Sunny Side Up

Sunny Side Up

from The $6,000 Egg
by Todd & Deb Duncan

One Saturday, my wife, Deb, and I headed out to our favorite restaurant for an early lunch. It's a chic Newport Beach research and development kitchen that experiments with new menu items before putting them in their well-known chain of restaurants.

Their food and ambience are spectacularly perfect, and for more than two years, and during one hundred visits, the experience and service were always exceptional.

They have an incredible cheeseburger. That particular day, we'd already each had an appetizer and drinks when a new server came by to take our order. He described the day's special—a buttermilk and bacon waffle with Vermont maple syrup topped with a sunny-side up egg. It sounded decadent, but I had already worked out and had my heart set on a cheeseburger.

My wife loves a fried egg on top of her burger, so I asked if they could add an egg. Being Scottish, I also asked how much it would cost. The server said, "two bucks, but I'm not sure the kitchen can do it."

After checking, she said, "The kitchen can't add the egg. They're too busy."

The restaurant had just opened, and the kitchen was making sunny-side up eggs for the waffles. But when someone tells me something isn't possible, and my wife is involved, I don't give up easily. I waited a few minutes and ordered the same thing with another server who knows us well. He grimaced. "Let me see if the kitchen can do it." Same answer: "They're too busy and aren't prepared to do anything that isn't on the menu." We didn't get it.

We asked to speak to the manager. The minute she arrived, you could tell she was ready for a battle. No smile. No positive gestures. Just a simple, "I understand you have a problem."

I explained that I simply wanted a side order of an egg. She said, "We can't do that." I asked, "Why?" Her response was: "We only order a certain number of eggs per day, and we have to save them for our special waffle. If we don't have the egg, we can't sell one of our most popular dishes."

"So let me make sure I'm tracking here. I spend at least $6,000 a year at your restaurant, and I have one simple request for a two-dollar egg for my burger. You are telling me you can't make that happen because you only order enough eggs for your waffle dish?" She said, "Yes." I asked, "As a manager, wouldn't you rather be one egg short and throw away a waffle that probably cost you fifty cents to make than throw away a loyal customer who brings you $6,000 a year?" She said, "It's our policy."

It was clear to me at that point that the manager—and perhaps the whole restaurant—had no clue about the value of a customer. But she could still save the situation, if she wanted.

I said, "You know what I would do if I were you? I'd send a busboy two hundred feet to the grocery store next door and buy a half a dozen eggs. That might cost you a couple of bucks. You wouldn't have to throw away a waffle, I'd have an egg, and you would make me one happy customer. She said, "I can't do that."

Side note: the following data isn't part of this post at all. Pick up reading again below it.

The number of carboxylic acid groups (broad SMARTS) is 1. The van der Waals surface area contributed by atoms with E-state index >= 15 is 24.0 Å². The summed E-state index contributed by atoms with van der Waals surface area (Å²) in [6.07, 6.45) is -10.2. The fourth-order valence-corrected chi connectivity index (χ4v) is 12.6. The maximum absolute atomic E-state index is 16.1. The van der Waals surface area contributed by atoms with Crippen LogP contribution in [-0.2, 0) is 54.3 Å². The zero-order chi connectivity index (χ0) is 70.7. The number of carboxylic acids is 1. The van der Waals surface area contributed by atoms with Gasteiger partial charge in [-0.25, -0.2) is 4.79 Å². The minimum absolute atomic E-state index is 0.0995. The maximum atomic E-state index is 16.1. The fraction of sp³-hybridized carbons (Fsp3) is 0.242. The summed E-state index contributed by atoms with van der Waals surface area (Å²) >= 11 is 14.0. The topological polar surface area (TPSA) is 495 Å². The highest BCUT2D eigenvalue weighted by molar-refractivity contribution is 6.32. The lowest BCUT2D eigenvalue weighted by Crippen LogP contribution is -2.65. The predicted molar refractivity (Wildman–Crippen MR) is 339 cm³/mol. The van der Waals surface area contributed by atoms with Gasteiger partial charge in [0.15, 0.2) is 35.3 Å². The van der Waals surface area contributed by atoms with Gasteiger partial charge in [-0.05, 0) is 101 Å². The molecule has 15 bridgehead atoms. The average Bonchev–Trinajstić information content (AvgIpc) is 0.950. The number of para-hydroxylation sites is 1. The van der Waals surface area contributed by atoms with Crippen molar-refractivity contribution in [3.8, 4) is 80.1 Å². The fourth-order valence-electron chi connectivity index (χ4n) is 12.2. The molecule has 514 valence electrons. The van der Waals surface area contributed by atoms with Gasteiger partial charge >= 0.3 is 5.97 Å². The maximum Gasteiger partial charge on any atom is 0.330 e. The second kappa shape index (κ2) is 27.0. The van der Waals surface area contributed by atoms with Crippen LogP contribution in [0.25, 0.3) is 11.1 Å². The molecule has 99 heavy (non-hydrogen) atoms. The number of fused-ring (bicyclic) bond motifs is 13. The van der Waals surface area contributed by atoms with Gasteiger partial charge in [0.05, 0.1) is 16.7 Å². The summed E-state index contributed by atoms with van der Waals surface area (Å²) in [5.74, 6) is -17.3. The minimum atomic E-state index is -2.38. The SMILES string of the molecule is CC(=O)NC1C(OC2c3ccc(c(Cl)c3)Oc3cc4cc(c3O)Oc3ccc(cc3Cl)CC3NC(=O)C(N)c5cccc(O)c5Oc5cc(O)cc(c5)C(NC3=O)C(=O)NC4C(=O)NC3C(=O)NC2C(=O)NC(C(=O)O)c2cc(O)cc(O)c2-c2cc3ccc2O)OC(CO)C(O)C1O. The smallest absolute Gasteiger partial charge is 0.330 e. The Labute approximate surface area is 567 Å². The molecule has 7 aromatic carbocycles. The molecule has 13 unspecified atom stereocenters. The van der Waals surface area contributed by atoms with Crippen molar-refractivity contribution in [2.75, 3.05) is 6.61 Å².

I looked her square in the eyes and said, "We are never coming back. This egg just cost you $6,000."

And you will want to read on because the story doesn't end there. Todd and Deb don't just skip dinner and go home…but instead go elsewhere and discover what true customer service is really all about. It's a great lesson about how one little thing (like giving your customer an egg for their burger) can make a really big difference.

Shop The $6,000 Egg >>

September 20, 2017
9843 view(s)
Joseph L Sexton
February 6, 2018 at 1:24 PM
He certainly had more tolerance than me, as he asked politely many times. "I" would have stood up & told ALL the customers about their inane policy. Good for him leaving & luck them he was a tolerant guy.
Doug Brougher
September 19, 2018 at 9:52 AM
As devil's advocate - I see a story of a customer who gushed about this wonderful restaurant, but on the ONE DAY he couldn't get what he wanted - never mind that it's not on the menu - he tells the restaurant how they should run their business, he behaves like a jerk and announces he leaving the wonderful restaurant FOREVER. Tolerance comes in many forms and there's plenty of blame to go around in this story.
David David
September 19, 2018 at 10:06 AM
I would have just ordered a waffle with an egg and left the waffle as my tip
Karl Ford
September 19, 2018 at 11:59 AM
Love that story! Reminds me of time I was with client in local restaurant at 11:00 a.m. My client just wanted cup of coffee and some toast. The waitress said they quit serving breakfast after 10:30 so toast not available. With that my client said "I will have the tuna salad sandwich then". The waitress wrote that down and then asked if he wanted the bread plain or toasted? He responded "How about toasted ... and just leave off the tuna salad". The waitress then got a puzzling grin on her face ... looked at my client and asked "Would you like butter and jelly with your toast?" We all laughed and had a great start to out day!
Rich Anderson
September 19, 2018 at 12:54 PM
I would have ordered the waffle with the egg special, ordered the hamburger as they made it. When all the orders arrived I would have called the manager over and asked her to watch as I placed the egg on the hamburger as requested and sent the waffle back to the kitchen since they could throw it away with out annoying anyone. I then would have said this is why you are a manager and not an owner making more money or having a brighter future, and may I have a check for my last visit in your establishment.
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